Traditional farming was the buzzword at a meeting titled 'National Engagement on Food Security' in Karachi. This method has twin benefits. Firstly, it can be practised minus chemical agricultural inputs thereby increasing the farmers' income. And secondly, it does not affect land yield.
Speakers at the conference rightly pointed out that multinational companies had worked systematically to promote genetically modified seeds. They lamented that owing to official policies formulated under the influence of these conglomerates, the crop patterns had changed and farmers were forced to sow cash crops rather than food crops. This resulted in landowners making money, even as a large number of poor peasants starved.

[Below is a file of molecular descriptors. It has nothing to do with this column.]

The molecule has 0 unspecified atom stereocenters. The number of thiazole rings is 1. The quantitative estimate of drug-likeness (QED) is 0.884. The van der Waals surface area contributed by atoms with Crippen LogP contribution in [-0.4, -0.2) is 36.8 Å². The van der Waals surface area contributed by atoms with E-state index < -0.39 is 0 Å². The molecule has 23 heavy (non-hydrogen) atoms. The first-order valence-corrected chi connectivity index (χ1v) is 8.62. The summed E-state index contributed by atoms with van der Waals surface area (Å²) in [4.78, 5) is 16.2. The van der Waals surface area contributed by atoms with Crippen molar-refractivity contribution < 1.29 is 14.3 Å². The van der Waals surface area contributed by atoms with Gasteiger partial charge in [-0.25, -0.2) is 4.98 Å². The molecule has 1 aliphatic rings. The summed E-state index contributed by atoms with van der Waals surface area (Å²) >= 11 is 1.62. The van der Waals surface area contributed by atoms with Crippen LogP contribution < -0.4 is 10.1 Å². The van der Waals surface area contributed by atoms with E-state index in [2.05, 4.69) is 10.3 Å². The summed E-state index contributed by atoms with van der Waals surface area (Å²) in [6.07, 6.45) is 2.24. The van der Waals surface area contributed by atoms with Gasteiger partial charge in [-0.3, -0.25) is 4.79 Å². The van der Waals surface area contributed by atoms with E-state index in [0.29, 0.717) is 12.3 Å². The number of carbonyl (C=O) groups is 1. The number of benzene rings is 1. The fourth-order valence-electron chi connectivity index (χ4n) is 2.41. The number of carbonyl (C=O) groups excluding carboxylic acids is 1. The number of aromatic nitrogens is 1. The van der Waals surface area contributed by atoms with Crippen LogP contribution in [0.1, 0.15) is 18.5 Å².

Shahid Aziz of the Sungi Development Foundation said that under the onslaught of the big corporations, mono-culture crops were encouraged and chemical fertilisers, pesticides and new seeds were introduced. This initially showed good results, but gradually led to the degradation of land. In every subsequent season the amount of input had to be increased while the produce decreased.
The delegates at the meeting urged the government to provide assistance and incentives to the farmers who wanted to switch over to traditional farming. They pointed out the positive experience of such farming in countries like Bangladesh and Sri Lanka where small farmers were earning more by abandoning chemical inputs.
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